To the people of Gaza,
I just got off the phone with one of the passengers that will be on the U.S. boat, the Audacity of Hope, which is part of the 2nd Freedom Flotilla that aims to break the blockade of Gaza later this month. She is one of my best friends and I am afraid for her. Israel has promised to stop the flotilla and authorized the use of all force necessary to do so, and the United States has affirmed Israel’s preparation for the flotilla. I am afraid that she will be arrested, that she will be treated badly in detainment, or worse killed. I am in on the emergency response plans and this has felt both empowering and scary. After a teary good-bye, I hung up the phone and blotted my eyes. I felt worried and grateful, proud of my friend’s bravery and courage to so publicly put her life on the line to bring attention to the illegal, abusive blockade of your home.
And I do realize that, at best, my friend will return to her life, changed by the experience, I am sure, but alive. She will able to come back to a life free of the hardships you face daily. I know that each day, the rights we enjoy as Americans are things most Gazans only dream of. I know that you are subjected to being arrested, treated harshly, and are at risk of being killed, whether by a direct IDF action or by slower murderous weapons like malnutrition and the denial of adequate health care. I know that in so many ways, your lives are always on the line. I know this is why my friend is going on the boat. Because whatever sacrifices she has made so far, and the sacrifices that may be demanded of her as a result of boarding that boat, they are no less significant than the sacrifices Gazans have made for decades.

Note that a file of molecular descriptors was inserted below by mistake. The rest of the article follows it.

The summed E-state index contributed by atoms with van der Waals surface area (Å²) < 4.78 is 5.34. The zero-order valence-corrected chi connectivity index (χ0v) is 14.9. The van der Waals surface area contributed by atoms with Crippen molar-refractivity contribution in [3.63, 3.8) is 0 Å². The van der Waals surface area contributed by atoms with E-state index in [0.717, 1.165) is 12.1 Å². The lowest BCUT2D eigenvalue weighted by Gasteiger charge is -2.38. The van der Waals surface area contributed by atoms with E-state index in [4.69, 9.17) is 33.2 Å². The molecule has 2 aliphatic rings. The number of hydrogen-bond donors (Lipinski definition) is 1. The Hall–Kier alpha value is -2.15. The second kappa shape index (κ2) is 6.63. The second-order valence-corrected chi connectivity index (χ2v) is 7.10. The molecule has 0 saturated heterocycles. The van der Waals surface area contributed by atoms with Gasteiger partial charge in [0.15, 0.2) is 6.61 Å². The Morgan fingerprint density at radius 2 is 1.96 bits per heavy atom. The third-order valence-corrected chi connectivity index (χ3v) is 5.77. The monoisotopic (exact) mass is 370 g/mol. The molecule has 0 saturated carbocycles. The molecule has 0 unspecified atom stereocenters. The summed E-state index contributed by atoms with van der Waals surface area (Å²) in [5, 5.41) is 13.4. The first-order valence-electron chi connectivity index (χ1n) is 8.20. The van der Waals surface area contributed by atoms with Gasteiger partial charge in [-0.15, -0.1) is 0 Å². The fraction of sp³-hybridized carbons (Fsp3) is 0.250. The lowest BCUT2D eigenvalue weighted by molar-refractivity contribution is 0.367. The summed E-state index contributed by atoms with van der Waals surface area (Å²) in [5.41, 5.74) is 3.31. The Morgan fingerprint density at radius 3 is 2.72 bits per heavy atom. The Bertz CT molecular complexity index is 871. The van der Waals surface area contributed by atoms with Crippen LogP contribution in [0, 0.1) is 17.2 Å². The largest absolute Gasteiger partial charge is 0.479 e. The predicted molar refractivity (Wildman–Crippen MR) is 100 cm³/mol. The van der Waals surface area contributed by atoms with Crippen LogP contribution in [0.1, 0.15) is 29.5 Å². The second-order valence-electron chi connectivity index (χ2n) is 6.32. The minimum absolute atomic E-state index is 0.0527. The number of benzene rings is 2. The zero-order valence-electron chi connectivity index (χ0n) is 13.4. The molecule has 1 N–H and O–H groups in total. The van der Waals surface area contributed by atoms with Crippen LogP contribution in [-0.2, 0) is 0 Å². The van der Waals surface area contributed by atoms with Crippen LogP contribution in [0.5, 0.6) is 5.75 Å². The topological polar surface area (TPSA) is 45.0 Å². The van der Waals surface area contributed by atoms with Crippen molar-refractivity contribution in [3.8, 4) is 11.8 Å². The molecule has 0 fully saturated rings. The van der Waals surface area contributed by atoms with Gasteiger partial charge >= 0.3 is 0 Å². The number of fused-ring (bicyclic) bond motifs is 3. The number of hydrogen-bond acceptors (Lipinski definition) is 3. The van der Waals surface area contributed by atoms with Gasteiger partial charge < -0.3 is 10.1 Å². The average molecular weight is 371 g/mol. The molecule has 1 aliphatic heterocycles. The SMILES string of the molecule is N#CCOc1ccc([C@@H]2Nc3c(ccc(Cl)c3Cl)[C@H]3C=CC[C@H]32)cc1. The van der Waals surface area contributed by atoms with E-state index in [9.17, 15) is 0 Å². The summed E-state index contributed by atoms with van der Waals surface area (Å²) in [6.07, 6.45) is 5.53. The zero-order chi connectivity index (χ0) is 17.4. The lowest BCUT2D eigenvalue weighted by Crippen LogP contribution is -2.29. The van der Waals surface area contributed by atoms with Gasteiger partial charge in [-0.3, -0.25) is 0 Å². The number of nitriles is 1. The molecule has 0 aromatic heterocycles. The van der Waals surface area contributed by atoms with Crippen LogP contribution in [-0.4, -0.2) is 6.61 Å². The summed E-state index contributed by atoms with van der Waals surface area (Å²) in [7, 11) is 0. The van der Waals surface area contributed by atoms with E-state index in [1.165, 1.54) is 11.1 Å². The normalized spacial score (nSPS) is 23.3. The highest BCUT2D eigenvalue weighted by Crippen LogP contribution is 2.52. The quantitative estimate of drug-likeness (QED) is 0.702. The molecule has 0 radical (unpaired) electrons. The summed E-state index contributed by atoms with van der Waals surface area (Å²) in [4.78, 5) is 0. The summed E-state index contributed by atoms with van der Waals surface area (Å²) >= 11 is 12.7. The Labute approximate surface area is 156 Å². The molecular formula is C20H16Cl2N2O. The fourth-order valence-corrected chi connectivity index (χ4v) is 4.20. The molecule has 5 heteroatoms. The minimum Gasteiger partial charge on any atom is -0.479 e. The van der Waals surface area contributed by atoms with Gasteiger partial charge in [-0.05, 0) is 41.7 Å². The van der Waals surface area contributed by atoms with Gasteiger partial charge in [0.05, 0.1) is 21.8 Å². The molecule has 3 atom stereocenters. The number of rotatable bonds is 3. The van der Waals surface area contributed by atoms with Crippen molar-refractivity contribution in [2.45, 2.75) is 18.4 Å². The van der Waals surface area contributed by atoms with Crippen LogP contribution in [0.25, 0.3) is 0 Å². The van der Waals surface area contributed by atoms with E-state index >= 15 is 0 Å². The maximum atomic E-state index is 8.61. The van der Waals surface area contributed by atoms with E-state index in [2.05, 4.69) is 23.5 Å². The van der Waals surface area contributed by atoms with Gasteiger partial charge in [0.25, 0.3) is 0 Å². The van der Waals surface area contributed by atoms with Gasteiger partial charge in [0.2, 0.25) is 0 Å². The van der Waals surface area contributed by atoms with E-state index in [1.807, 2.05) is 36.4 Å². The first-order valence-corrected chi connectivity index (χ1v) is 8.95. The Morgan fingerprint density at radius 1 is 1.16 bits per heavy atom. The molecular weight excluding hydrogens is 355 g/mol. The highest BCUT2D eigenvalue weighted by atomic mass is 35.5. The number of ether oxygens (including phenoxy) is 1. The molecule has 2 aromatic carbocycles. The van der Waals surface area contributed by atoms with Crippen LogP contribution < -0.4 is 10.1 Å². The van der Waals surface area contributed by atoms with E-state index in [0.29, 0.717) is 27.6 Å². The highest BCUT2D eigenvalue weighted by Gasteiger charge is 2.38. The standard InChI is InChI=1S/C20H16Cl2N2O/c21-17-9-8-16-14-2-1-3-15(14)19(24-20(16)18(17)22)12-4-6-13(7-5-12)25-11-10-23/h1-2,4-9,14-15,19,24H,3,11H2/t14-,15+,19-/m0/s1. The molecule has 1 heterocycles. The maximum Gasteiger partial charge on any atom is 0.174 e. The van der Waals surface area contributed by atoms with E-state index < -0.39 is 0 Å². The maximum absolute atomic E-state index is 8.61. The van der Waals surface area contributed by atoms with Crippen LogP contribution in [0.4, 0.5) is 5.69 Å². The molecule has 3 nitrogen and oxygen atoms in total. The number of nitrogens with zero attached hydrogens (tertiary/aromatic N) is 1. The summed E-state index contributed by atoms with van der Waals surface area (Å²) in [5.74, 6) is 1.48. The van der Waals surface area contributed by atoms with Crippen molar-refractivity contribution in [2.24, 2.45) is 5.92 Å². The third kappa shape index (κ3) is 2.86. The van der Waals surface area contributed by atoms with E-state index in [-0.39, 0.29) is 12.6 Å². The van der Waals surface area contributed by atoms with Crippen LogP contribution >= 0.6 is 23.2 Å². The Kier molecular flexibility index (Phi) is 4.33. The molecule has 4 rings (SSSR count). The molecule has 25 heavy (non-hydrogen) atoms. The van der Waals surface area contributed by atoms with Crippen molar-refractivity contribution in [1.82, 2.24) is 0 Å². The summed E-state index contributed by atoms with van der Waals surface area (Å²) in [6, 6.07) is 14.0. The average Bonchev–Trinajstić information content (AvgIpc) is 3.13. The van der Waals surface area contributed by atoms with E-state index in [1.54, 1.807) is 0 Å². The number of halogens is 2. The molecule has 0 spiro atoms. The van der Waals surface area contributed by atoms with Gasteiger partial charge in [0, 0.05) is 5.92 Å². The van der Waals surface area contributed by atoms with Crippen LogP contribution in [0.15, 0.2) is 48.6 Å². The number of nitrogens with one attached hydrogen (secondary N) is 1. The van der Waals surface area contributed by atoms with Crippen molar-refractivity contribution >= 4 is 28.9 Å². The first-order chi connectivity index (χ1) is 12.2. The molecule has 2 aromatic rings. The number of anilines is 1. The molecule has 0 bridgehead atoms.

There will be about 300 people from 22 countries in the Flotilla that departs later this month. Behind every person on the boats, there are entire home communities behind them, supporting them, who believe that the way you have been imprisoned on your own land is illegal, immoral, and indefensible. We, in these home communities pray for your human rights to be honored and protected, we pray for ingenuity, creativity and perseverance for those who will lead the conflict to it’s peaceful resolution, and we even pray for you to experience joy, fellowship, and love, which are things that get any people through harrowing times.
Each and every one of you there in Gaza, are a part of my family. I especially send my love to the children of Gaza, my younger siblings, who I pray will live to see a time when playgrounds are in parks and not amongst rubble, when high quality schooling is available to all, and when their families experience lifetimes of peace and prosperity. My love goes out to the mothers, who care for and nurture future leaders who will help to heal Palestine on it’s journey to independence. To the young adults who are pushing political leaders to unify and engage seriously in peace negotiations, I love you! March on! Stay strong! You WILL affect lasting positive change!
I also see as brothers, those individuals who engage in violent actions (behavior I will always condemn). I think that they are so desperately hopeless about their situation that they cannot conceive of a different, violence-free way. Though I do not support attacks on Israel or the murder of Israelis, I do love these Gazans, too. Such desperation can be healed by allowing civil society in Gaza to have access to healthy food, good health care, and economic opportunities currently denied to them.
I will do all I can to support you, my Gazan family.
I pray for your rights, I pray for a swift and peaceful resolution to the conflict that holds you in it’s grip, I pray for your healing and your happiness. And, I do pray these same things for your Israeli neighbors, too. In the end, I cannot have love for you that I deny to others; I cannot want for you things I do not want for all.
Insha’Allah, למען השם, may peace fall upon the earth.
All my love,
Santa Cruz, California